is only one of the books I have read in the last year that has been hard to read. These books were hard to read because they highlighted many of the dishonorable and horrible things that are a documented but often hidden part of our history. There are two sides to every story. Throughout our history there have been those who have been determined to bring us to a more culturally inclusive and equal future, just as there have been those who have fought tooth and nail to stop it. Until we have thoroughly investigated both sides, however, we don’t have the whole story, and if we don’t have the whole story we risk living in delusion.

The hard to read side of history is one many of us have been spared because it wasn’t in our high school or college textbooks. Many of the banned books have to do with that missing history. Banning the reading or discussion of this history because it might make you feel bad is one of the most insane things I can think of. To ban a book on the pretense that the actions of ancestors will necessarily impart guilt to the current generation is absurd. For the current generation to pretend that hurtful actions carried out by their ancestors need to be struck from history in order to ensure a conflict-free future is equally absurd. There is a two-sided escape from reason embedded in these positions. We need to

Driftless Grace — A common thread

While I wish I could sit in an empty room and write beautiful prose on my laptop for eight hours straight, such a thing has never happened. What’s more likely is that I’ll finish work some afternoon and find myself thinking of a few paragraphs I could get down. (Then I’ll edit that section to within an inch of its life, but that’s another story.) At the moment, anyway, writing is something I tinker away at rather than the center around which my day revolves. This is informed by – and in direct competition with – another activity. I recently bought my first-ever embroidery kit. My walls are decorated with finished embroidery, but until last month I had

never taken part in what seems like a mysterious (if not magical) craft. After finishing the kit, I am, in a word, hooked.

I was hoping I wouldn’t like embroidery. Hobbies can be expensive, and I might regret not spending those hours on other projects. But I’m afraid that I really enjoyed my first attempt. I liked the predictability of how the thread behaved and the excitement of slowly seeing a design take shape. The process added some color to a gray January.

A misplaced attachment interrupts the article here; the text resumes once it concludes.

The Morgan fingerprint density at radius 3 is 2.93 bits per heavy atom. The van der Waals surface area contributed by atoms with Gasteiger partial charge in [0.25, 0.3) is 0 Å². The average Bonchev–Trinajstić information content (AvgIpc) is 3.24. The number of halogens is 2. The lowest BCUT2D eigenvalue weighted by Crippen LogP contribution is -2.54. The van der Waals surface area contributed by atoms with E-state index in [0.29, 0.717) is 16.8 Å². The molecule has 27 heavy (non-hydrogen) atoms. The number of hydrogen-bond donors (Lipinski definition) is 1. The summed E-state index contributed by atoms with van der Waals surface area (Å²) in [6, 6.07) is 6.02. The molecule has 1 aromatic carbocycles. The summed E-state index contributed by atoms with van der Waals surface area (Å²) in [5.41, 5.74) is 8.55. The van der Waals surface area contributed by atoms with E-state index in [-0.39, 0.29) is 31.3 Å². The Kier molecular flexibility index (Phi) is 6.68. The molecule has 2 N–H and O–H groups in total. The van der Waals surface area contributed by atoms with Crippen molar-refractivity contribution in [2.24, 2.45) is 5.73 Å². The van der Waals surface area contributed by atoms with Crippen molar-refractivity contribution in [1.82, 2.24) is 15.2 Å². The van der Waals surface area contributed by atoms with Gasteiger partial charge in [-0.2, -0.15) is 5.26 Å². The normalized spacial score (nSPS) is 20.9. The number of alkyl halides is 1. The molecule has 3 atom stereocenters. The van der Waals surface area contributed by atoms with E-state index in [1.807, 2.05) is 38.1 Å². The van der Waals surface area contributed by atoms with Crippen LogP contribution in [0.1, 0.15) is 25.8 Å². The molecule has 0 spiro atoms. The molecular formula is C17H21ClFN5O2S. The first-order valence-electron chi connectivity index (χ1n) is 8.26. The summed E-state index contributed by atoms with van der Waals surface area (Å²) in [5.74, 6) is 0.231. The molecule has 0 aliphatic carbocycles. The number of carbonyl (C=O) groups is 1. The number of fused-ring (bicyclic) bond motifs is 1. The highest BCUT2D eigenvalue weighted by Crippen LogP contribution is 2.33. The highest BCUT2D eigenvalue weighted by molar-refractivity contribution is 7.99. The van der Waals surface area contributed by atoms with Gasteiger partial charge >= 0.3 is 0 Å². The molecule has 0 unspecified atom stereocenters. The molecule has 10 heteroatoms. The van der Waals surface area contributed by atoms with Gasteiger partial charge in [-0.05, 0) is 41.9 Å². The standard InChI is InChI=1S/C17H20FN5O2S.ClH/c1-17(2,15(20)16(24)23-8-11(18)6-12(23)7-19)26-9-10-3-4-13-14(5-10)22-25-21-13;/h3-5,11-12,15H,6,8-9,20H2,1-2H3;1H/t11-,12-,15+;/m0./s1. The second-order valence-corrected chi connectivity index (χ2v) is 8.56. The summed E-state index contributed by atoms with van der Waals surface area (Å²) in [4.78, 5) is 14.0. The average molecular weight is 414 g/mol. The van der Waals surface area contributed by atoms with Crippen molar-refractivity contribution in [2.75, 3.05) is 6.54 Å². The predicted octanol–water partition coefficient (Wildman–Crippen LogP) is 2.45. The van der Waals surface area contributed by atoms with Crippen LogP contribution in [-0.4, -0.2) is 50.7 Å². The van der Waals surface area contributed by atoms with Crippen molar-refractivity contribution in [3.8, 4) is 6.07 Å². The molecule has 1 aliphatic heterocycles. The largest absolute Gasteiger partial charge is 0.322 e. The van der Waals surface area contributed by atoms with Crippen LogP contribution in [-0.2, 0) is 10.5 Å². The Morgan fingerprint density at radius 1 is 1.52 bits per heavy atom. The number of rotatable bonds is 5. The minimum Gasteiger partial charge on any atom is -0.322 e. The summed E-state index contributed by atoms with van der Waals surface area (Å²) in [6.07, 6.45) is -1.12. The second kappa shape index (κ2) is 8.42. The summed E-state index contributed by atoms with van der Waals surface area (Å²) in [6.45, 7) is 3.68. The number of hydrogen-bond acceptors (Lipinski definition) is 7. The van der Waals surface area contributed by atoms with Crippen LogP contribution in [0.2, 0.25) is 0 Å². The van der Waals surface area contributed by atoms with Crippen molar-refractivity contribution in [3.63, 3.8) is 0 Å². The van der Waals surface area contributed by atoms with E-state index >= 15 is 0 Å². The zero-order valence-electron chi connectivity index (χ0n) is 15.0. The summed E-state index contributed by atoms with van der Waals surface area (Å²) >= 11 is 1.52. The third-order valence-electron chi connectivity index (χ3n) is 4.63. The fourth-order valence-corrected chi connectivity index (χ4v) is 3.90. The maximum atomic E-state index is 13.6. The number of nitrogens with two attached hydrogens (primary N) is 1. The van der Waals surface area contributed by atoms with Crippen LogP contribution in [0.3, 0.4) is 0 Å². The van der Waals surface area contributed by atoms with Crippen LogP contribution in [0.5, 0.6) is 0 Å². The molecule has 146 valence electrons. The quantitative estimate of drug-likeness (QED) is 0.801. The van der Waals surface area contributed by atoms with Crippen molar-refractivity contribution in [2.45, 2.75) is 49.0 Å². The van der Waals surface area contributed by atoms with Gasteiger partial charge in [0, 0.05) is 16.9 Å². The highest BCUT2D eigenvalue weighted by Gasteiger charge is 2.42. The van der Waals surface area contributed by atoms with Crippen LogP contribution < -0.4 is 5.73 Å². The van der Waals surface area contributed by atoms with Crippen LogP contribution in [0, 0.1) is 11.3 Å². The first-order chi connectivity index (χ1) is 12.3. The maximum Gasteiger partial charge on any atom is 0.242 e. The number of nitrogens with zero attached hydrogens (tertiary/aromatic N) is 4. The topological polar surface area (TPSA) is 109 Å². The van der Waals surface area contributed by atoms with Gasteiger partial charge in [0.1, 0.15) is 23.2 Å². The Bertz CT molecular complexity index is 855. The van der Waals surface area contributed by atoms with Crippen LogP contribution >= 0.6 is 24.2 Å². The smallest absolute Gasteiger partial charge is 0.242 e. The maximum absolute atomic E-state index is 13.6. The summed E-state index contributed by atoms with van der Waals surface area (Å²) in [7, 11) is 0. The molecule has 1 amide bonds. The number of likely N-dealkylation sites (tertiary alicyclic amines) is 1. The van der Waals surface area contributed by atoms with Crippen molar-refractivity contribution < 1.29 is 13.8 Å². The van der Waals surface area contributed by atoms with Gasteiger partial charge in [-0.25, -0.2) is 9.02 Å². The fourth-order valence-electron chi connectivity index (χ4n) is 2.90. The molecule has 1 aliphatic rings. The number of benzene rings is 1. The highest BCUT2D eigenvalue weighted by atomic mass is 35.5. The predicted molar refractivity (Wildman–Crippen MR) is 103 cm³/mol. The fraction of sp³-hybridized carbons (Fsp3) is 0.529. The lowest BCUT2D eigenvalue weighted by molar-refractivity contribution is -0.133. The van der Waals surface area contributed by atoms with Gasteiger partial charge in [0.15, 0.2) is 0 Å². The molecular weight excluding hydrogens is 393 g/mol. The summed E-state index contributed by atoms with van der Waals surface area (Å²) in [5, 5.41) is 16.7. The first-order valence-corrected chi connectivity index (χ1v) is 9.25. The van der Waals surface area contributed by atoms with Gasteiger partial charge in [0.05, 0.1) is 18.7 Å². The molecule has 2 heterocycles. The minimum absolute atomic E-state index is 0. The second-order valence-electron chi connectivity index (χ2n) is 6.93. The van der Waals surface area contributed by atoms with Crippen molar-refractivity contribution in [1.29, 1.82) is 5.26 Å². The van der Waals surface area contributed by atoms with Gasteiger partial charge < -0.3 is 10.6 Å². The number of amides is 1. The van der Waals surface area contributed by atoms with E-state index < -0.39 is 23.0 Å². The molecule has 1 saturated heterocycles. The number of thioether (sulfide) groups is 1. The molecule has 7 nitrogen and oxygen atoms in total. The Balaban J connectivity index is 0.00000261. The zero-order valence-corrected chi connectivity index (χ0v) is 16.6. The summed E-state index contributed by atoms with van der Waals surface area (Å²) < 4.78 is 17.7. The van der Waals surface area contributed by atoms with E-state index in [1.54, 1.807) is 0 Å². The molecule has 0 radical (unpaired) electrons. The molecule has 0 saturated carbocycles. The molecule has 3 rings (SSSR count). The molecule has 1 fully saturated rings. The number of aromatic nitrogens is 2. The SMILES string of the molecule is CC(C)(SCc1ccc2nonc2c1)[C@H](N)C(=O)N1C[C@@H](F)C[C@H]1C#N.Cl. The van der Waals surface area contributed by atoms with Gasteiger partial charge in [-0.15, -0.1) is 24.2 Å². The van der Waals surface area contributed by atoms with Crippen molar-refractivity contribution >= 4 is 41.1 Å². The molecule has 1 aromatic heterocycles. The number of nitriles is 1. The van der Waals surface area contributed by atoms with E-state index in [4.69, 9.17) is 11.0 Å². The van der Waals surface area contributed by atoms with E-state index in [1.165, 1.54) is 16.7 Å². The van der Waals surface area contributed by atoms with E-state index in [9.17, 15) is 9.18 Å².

It also brought up some thorny questions. Was I still being creative if the pattern was pre-printed on the fabric? Would it be better to do the whole kit in one day, learning a new skill without seeming to

Considine: Statement on Gov. Evers’ Budget Proposal

continued from page 2

vestment in our local communities by increasing shared revenue. The budget would allocate 20% of the state’s sales tax revenue to send back to our local communities. As long as I have represented the people of the 81st Assembly District, I have heard from

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local leaders about how the lack of shared revenue has impacted our communities. Shared revenue can be invested in many ways including EMS funding, local road improvements, and district attorney recruitment and retention. The funding levels that municipalities have received in past years

read these books, absorb them, then act to make sure some of what we learn there never happens again – that is what ensures our future.

Other books that have been banned focus on developing an awareness and acceptance of the growing openness and the rich diversity of cultures and lifestyles that have always existed but have also been hidden. Some seem to think that accepting this diversity is a danger to the culture that has always had the privilege of existing in the open. That is erroneous zero-sum thinking; elevating awareness and acceptance of one culture need not diminish another. Zerosum thinking can never take us to a better place any more than accepting a one-sided and rosy picture of our American history can.

I came across a meme on Facebook recently that expresses why acknowledging the full facts of our history and the need to reserve judgment on varying lifestyles is so important:

“There is a reason some don’t want students to read tough literature: stepping into someone else’s shoes and seeing the world through oppressed or marginalized eyes changes your life. It creates empathy and better understanding and often…solidarity.”

There is also a quote by Charles Scribner Jr. that I posted on my wall several years

take too much time? The answers I reached were yes and no respectively. There might

ago. “Reading is a means of thinking with another person’s mind; it forces you to stretch your own.”

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Julianna Williams

Commentary/Opinion Column

Beverly Pestel

not be a lot of room for creativity, but I was

are not sustainable. We must fulfill our obligations to municipalities so that they can meet community needs.

There are so many investments to be excited about in the proposed 2023-25 biennial budget.

Whether you are excited or not, please

Some days I think my mind has stretched beyond its ability to cope, and I have to put the book down for a while and head out to the woods with the chainsaw. Three hours with the chainsaw leaves me ready to put it down and pick the book up again; there are all kinds of pain.

Toward solidarity, see you at the bookstore.

Beverly is a retired professor. She lives in a remodeled farmhouse and tends 40 acres of woodland in Richland County. When not in the woods she spends her time reading, writing and enjoying the beauty of the Driftless Area.

still finding out what talents I could bring to an age-old craft. And tinkering away at the kit, a few stitches at a time, became the highlight of my midwinter evenings.